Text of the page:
This is a great place/event to have a story! Another bit of scene setting is that the story is given a very cyberpunkish feel. The main characters, a tag team duo, Timmy and Erich, are two very typical Earthers it seems. Themselves included, the people of Baltimore seem like to all verge on the edge of half hearted, petty crime, and desperate and sullen stagnation.
We're introduced also to a man, surprisingly named Amos Burton, a crime boss who has as few ethics as this book has pages. This is curious as that there is a person that has been come to be a trusted friend and companion of John Holden and the crew of the Rocinante.

***Spoilers Below***
At least for me, I knew something was up with this. I've read the first 4 books of the Expanse series, and it's been hinted at that Amos has had a checkered past. But something about the story and the appearance of the two characters Timmy and Erich had me skeptical about rather this was the Amos Burton that we know in the main story. The problem I have with this, is that the character that 'becomes' Amos... is *not* the same character that we know in the main story. Corey, for whatever reason, gives Timmy, who "becomes" Amos Burton seems to be a big ludditte. If you've ever read Of Mice and Men, Timmy is given the personality of Lenny. A big dumb brute who seems mentally challenged. This is a far cry from Amos' character that I've come to know in the main story. Even this name...c'mon Timmy? It just cuts out all respect I had for Amos' character. If anything this sort of diminishes the character. He also has a very ethical, loyality based flaw. He was literally about to kill Erich whom he has been associated with for years and years. And on a whim, under orders he goes to kill him. The brevity of the story doesn't allow me to get a better or extended story and reasoning behind how the two personalities are bridged. Because the Amos from Holden's crew does not resemble the "Amos" or Timmy that is introduced in The Churn.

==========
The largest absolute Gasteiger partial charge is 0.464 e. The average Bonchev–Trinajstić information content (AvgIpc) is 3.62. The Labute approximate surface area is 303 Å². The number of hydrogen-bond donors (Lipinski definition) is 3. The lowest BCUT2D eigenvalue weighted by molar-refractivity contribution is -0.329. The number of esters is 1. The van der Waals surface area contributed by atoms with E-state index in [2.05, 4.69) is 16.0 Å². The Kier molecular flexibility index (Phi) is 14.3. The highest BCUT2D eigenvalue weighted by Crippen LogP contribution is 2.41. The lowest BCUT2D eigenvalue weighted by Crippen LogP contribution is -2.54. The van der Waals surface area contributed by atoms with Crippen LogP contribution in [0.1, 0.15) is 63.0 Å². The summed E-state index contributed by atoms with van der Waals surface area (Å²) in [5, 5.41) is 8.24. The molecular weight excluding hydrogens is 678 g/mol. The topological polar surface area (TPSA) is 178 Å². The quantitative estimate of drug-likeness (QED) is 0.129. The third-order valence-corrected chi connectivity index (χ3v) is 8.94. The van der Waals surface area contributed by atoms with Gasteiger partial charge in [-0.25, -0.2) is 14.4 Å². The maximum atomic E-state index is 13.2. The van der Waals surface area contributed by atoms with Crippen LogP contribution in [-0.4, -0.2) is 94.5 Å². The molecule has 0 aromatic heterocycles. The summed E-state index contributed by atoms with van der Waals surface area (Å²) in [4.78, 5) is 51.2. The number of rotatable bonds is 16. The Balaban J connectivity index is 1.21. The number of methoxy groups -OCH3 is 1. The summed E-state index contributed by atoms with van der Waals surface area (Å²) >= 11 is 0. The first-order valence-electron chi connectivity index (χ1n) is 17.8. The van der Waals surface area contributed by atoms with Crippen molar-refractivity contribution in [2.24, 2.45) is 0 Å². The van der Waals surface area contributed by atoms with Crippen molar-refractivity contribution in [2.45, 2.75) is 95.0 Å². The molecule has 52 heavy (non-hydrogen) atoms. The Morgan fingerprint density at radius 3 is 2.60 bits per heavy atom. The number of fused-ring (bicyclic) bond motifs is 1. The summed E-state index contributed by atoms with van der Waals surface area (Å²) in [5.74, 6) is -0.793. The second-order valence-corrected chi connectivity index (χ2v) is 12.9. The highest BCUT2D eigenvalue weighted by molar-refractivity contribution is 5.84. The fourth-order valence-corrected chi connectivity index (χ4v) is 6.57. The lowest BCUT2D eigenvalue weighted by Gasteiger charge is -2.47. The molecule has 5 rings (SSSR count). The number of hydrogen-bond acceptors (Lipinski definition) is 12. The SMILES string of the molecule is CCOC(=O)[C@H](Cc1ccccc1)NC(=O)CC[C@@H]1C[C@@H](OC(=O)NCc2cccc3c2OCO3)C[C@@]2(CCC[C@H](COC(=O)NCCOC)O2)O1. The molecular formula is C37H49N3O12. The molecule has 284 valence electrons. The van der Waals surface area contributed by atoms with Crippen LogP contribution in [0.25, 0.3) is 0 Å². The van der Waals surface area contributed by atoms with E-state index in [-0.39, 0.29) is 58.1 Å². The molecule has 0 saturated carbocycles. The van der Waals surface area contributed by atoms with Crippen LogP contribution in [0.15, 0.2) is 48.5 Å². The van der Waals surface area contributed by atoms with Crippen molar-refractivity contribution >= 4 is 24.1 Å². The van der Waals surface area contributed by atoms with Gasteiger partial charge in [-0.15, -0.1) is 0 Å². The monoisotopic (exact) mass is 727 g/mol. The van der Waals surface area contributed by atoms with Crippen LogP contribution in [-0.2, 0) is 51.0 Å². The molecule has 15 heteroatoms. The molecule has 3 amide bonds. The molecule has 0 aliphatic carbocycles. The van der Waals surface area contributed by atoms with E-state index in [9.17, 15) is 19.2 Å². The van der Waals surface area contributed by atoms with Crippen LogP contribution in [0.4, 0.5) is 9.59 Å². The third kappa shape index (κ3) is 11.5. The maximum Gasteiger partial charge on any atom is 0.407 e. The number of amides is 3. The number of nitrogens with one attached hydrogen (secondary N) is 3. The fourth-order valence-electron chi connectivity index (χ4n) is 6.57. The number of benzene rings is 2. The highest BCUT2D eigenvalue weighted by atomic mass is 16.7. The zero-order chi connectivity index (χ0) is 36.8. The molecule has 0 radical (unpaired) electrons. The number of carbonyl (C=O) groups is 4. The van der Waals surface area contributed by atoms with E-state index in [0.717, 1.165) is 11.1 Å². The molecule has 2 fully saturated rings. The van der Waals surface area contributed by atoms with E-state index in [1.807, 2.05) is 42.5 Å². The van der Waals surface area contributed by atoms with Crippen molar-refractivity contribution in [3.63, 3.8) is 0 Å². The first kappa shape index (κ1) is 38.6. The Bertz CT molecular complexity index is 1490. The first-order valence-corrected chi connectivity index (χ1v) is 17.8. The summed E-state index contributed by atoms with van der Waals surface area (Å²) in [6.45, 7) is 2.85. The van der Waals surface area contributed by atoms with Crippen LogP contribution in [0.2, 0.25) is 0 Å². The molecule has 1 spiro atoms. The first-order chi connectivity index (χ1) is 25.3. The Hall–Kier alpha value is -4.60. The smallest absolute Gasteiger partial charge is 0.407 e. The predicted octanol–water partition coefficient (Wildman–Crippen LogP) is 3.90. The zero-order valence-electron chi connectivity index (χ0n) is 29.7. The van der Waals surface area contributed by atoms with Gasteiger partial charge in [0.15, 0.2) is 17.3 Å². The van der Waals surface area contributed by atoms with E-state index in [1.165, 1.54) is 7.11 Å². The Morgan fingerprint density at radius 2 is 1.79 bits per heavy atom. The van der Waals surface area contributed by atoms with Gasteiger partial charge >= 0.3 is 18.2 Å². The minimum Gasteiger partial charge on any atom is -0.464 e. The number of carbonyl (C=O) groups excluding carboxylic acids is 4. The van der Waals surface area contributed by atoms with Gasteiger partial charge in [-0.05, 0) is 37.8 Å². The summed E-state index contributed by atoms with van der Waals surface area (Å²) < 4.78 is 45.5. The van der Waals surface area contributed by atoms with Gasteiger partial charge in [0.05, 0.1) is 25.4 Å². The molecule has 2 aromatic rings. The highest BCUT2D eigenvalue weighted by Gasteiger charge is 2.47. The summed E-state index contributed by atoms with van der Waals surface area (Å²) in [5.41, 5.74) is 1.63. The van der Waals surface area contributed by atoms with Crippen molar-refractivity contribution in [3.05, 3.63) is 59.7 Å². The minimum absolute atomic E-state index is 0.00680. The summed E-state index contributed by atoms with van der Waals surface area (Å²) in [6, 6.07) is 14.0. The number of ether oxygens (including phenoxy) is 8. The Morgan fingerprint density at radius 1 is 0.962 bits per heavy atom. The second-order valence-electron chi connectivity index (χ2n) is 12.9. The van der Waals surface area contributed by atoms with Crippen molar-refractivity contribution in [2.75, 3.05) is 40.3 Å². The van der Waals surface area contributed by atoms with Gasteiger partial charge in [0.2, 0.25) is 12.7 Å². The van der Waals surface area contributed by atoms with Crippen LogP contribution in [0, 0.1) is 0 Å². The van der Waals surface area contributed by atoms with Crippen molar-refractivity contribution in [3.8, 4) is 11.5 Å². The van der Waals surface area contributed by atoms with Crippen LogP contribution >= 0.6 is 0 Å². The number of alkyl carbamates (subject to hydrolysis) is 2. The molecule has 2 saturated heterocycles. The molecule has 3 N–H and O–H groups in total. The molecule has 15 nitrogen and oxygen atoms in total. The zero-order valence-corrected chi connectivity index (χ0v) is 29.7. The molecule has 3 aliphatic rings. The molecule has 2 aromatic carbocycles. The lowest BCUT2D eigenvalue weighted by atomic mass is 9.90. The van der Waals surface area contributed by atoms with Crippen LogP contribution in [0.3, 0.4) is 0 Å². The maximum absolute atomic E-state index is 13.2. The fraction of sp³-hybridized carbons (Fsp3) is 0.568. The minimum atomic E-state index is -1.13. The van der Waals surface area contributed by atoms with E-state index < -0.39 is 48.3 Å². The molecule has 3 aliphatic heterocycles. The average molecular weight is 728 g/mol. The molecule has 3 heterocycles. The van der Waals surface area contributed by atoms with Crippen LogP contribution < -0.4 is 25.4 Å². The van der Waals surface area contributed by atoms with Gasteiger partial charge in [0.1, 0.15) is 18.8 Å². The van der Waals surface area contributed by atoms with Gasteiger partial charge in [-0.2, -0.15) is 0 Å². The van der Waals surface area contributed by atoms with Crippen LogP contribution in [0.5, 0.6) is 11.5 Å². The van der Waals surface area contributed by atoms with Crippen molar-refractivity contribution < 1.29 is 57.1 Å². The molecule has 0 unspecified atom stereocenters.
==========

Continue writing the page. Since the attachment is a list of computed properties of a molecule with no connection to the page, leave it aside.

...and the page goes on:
Also the character of Timmy is given a surrogate mother, named Lydia. She raises him from a young age, and both are so emotionally attached that they form an intimate and sexual relationship. Lydia takes Timmy under her care, when his real mother, a friend and co-worker of hers, is killed. She rasies him from toddlership. So, this very odd mother/son incestious bond forms between the two, and for me, just adds another layer of creepiness to Timmy's character. An idea that fits with the environment, but come on, If you've read the regular Expanse books this is *not* the same character. I think another problem is that narration here. The narrators are different between the main novels and the novella's. The character of Timmy is given a very slow speaking, and "simple" tone to his voice. This just increases the image of Timmy being mentally handicapped, with a slight touch of mental retardation. Again this works in the environment incrediablly well, but it just doesn't jive with the character we've been given in The Expanse series.

Besides the flaky backstory of Timmy, none of the other characters are really expanded upon. The exception is Lydia, who started her life on "Basic" (think a really shitty form for welfare). She falls in with one of Amos Burton's Lieutenants, a man named Leev. He's a womanizing, violent, and scummy sort of person. He controls many of the brothels in the district, and Lydia finds her way apart of one. Leev, takes her as his personal mistress and when he's done with her "services" hooks her up with a job working in a semi cushy position, under the protection of Amos. While this sounds nice, she's pretty much miserable.

The book continues in this way detailing the lives of the characters during the two night 'first wave' operation of The Churn. At the end Timmy is given a new idenity by Erich, to take up the name Amos Burton. This is hinted at earlier in the book, when Erich goes on about how he set up Burton's Identity so he'd have access to go anywhere in the system. A pretty cool idea, but there just something about this tale that really rubs me the wrong way. It's a very gritty, brutal story that I suppose I was looking for something a bit more flowery, and elegant. It's not bad, but to me, due to the narration, the rough writing style, and the flawed character synthesis of Timmy to Amos leaves me feeling pretty cold on this one.

4 people found this helpful